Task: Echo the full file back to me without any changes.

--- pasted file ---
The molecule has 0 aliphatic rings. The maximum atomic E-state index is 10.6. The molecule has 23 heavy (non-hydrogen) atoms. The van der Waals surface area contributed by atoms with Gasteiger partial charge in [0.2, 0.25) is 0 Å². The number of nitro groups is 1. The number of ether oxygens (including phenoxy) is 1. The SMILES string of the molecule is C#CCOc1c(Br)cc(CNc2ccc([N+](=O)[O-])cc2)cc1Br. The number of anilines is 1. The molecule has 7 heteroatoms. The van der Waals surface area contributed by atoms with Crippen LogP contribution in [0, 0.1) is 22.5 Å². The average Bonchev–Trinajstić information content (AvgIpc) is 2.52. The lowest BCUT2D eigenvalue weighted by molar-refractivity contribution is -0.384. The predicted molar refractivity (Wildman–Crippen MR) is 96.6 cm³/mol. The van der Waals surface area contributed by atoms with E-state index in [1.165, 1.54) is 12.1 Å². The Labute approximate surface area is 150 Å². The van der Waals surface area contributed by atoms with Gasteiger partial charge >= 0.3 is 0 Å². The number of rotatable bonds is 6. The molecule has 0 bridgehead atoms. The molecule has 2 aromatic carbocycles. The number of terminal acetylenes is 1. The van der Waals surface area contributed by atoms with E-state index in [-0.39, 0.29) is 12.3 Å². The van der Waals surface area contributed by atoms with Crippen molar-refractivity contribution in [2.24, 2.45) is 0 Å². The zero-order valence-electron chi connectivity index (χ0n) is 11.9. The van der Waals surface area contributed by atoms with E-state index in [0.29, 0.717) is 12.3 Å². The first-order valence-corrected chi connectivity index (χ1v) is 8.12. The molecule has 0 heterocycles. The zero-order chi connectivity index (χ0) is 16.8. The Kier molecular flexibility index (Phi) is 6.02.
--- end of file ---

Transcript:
The molecule has 0 aliphatic rings. The maximum atomic E-state index is 10.6. The molecule has 23 heavy (non-hydrogen) atoms. The van der Waals surface area contributed by atoms with Gasteiger partial charge in [0.2, 0.25) is 0 Å². The number of nitro groups is 1. The number of ether oxygens (including phenoxy) is 1. The SMILES string of the molecule is C#CCOc1c(Br)cc(CNc2ccc([N+](=O)[O-])cc2)cc1Br. The number of anilines is 1. The molecule has 7 heteroatoms. The van der Waals surface area contributed by atoms with Crippen LogP contribution in [0, 0.1) is 22.5 Å². The average Bonchev–Trinajstić information content (AvgIpc) is 2.52. The lowest BCUT2D eigenvalue weighted by molar-refractivity contribution is -0.384. The predicted molar refractivity (Wildman–Crippen MR) is 96.6 cm³/mol. The van der Waals surface area contributed by atoms with E-state index in [1.165, 1.54) is 12.1 Å². The Labute approximate surface area is 150 Å². The van der Waals surface area contributed by atoms with Gasteiger partial charge >= 0.3 is 0 Å². The number of rotatable bonds is 6. The molecule has 0 bridgehead atoms. The molecule has 2 aromatic carbocycles. The number of terminal acetylenes is 1. The van der Waals surface area contributed by atoms with E-state index in [-0.39, 0.29) is 12.3 Å². The van der Waals surface area contributed by atoms with Crippen molar-refractivity contribution in [2.24, 2.45) is 0 Å². The zero-order valence-electron chi connectivity index (χ0n) is 11.9. The van der Waals surface area contributed by atoms with E-state index in [0.29, 0.717) is 12.3 Å². The first-order valence-corrected chi connectivity index (χ1v) is 8.12. The molecule has 0 heterocycles. The zero-order chi connectivity index (χ0) is 16.8. The Kier molecular flexibility index (Phi) is 6.02.